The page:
Lou Kauffman(Univ of Illinois at Chicago) Knots, Physics and the Reconnection of Vortices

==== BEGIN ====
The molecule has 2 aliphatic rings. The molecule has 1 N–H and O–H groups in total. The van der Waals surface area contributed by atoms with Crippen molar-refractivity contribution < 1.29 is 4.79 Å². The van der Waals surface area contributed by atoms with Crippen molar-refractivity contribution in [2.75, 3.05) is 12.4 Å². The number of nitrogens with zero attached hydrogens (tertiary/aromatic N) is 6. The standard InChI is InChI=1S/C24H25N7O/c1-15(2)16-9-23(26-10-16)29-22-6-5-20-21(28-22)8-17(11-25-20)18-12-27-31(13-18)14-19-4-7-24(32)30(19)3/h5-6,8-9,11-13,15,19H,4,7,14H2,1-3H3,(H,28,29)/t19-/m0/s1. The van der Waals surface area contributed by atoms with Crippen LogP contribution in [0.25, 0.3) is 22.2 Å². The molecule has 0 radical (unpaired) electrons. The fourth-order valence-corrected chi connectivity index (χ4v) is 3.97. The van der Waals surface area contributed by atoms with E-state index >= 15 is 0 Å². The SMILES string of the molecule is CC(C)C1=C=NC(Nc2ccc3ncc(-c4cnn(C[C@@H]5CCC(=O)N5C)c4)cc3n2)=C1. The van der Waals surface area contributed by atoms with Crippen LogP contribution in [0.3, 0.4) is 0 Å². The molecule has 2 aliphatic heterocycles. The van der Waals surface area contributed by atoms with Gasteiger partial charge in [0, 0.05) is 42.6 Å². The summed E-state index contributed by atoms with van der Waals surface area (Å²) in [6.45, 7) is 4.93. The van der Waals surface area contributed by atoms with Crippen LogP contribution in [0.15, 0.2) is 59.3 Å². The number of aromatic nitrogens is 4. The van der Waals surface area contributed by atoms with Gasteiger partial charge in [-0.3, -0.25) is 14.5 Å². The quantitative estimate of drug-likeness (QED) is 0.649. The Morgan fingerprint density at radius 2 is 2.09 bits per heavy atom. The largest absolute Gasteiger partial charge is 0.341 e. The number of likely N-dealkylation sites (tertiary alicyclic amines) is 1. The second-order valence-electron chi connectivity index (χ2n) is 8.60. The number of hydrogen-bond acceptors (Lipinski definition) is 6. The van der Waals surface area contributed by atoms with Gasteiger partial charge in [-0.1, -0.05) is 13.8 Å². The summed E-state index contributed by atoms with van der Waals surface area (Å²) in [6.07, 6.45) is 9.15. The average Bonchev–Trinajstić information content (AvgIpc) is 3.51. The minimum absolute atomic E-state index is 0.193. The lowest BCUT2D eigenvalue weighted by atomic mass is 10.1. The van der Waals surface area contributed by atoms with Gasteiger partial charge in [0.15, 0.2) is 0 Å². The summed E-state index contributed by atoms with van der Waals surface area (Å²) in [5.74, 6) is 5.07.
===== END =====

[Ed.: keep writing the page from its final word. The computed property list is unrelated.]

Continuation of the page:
Knot theory has its beginnings in the 19th century work of Lord Kelvin (Sir William Thompson) and his theory that would explain atoms as knotted vortices in the luminiferous aether. This idea of knots as fundamental physics was inspired by the electromagnetic theory of Clerk Maxwell and Kelvin was a motive force behind the production of the first tables of knots by Tait, Kirkman and Little. The aether vortex theory was short-lived, but the idea of knots in relation to physics eventually flourished in many ways. In this talk we will discuss how the present-day theory of knots can be used to understand the behaviour of knotted vortices in fluids. Knotted vortices such as those produced by Kleckner and Irvine at the Frank Institute of the Univ of Chicago tend to transform by reconnection to collections of unknotted and unlinked circles. In a reconnection, the two local arcs of vortex line come into close proximity and change the topology of their connection. The reconnection number R(K) of an oriented knot of link K is the least number of reconnections (oriented re-smoothings) needed to unknot/unlink K. Putting this problem into the context of knot cobordism, we show, using Rasmussen’s Theorem, that the reconnection number of a positive knot is equal to twice the genus of its Seifert spanning surface. In particular an (a,b) torus knot has R = (a-1)(b-1). For an arbitrary positive knot or link K, R(K) = c(K) – s(K) + 1 where c(K) is the number of crossings of K and s(K) is the number of Seifert circles of K. Examples of vortex dynamics will be illustrated. The talk will explain how Khovanov Homology, Lee Homology and the Rasmussen invariant figure in this result about vortex topology. The talk will be self-contained with many visual illustrations.